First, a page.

John M. Olin Foundation [Olin Foundation  |  (defunct)]

SOURCE:  Wikipedia, captured 2020-08-06

  • Formation: 1953
  • Founder: John Merrill Olin
  • Extinction: 2005
  • Type: Conservative grant-making foundation
  • Legal status: Inactive
  • Headquarters: United States
  • Official language: English
  • See also:  Donors Trust  |  Federalist Society

  • Website:  |  inactive  |  That domain subsequently appears to have been repurchased by a non-affiliated third-party.

    One of the last "Olin Foundation" Internet Archive snapshots is found 2005-08-06.

    Subsequent Internet Archive snapshots, e.g. 2005-08-20, contain the following statement.

    The John M. Olin Foundation was a conservative American grant-making foundation established in 1953 by John M. Olin, president of the Olin Industries chemical and munitions manufacturing businesses. Unlike most other foundations, it was charged to spend all of its assets within a generation of Olin's death, for fear of mission drift over time and to preserve donor intent. It made its last grant in the summer of 2005 and officially disbanded on November 29, 2005. It had disbursed over $370 million in funding, primarily to conservative think tanks, media outlets, and law programs at influential universities. It is most notable for its early support and funding of the law and economics movement and the Federalist Society. "All in all, the Federalist Society has been one of the best investments the Foundation ever made," wrote the Olin Foundation to its trustees in 2003.

    Mission statement

    According to the official website, "the general purpose of the John M. Olin Foundation is to provide support for projects that reflect or are intended to strengthen the economic, political and cultural institutions upon which the American heritage of constitutional government and private enterprise is based. The Olin Foundation also seeks to promote a general understanding of these institutions by encouraging the thoughtful study of the connections between economic and political freedoms, and the cultural heritage that sustains them."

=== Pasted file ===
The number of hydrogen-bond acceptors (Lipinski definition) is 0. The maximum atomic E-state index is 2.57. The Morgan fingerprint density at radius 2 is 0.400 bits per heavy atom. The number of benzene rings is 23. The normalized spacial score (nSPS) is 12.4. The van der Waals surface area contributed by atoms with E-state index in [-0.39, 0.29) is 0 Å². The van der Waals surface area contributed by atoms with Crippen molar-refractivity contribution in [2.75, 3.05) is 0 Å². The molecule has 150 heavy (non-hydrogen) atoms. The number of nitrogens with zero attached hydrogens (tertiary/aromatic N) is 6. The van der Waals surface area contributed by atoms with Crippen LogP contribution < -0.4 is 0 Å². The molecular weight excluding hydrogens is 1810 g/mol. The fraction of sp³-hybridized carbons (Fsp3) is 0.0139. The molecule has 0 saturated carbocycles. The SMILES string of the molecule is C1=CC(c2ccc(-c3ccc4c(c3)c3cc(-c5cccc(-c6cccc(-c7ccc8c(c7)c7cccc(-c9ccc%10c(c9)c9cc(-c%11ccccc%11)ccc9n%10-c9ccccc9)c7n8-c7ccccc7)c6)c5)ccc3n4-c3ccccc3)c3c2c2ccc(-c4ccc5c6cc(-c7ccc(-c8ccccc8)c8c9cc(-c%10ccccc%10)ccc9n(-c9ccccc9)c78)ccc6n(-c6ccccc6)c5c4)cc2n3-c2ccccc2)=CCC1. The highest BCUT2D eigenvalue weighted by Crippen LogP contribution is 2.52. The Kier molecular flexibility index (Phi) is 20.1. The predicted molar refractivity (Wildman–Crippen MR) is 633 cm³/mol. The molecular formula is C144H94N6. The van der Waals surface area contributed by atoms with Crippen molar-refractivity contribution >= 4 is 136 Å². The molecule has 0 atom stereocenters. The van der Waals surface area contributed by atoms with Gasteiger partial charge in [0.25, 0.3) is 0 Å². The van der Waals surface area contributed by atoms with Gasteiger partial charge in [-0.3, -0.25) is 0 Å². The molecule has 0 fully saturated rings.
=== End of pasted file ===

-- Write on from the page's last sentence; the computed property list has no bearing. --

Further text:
The fund was largely inactive until 1969, when John M. Olin was disturbed by the Willard Straight Hall takeover at his alma mater, Cornell University. At the age of 80, he decided that he must pour his time and resources into preserving the free market system.

    The Olin Foundation is most notable for its early support and funding of the law and economics movement, a discipline that applies incentive-based thinking and cost-benefit analysis to the field of legal theory. Olin believed that law schools have a disproportionately large impact on society given their size and to this end decided to focus the majority of his funding there.

    The Executive Director of the John M. Olin Foundation in its early years was conservative activist Michael S. Joyce, who left to head the similar Bradley Foundation. William E. Simon, a leverage buyout pioneer who was United States Secretary of the Treasury under Presidents Richard Nixon and Gerald Ford, was President of the Olin Foundation from 1977 until his death in 2000. He frequently discussed the Olin Foundation's commitment to supporting the "counter-intelligentsia." Conservative scholar James Piereson was the last Executive Director and Secretary.

    The Olin Foundation supported conservative thinkers such as Heather Lynn MacDonald of the Manhattan Institute; Heather MacDonald is the John M. Olin Fellow at this New York City-based institution. In 2005, following longstanding plans, the Olin Foundation announced its final grants and closed its doors.

    The Olin Foundation closed in the same year as the Franklin W. Olin Foundation, which was established by John Olin's father, Franklin W. Olin. The Franklin W. Olin Foundation also shut down for donor intent reasons, but the two foundations were entirely independent and unrelated, except for the family connection of their founders.

    According to the Philanthropy Roundtable, the Olin Foundation "dispensed hundreds of millions of dollars to scholars, think tanks, publications, and other organizations" and "shaped the direction and aided the growth of the modern conservative movement that first sprang into visibility in the 1980s." According to the New York Observer, the Olin Foundation distributed "grants to conservative think tanks and intellectuals -- the architects of today's sprawling right-wing movement -- for a quarter-century."

    Notable persons

    Sponsored professorships

    There are several dozen John M. Olin Professors at universities and law schools around the world, including:


    Additional Reading

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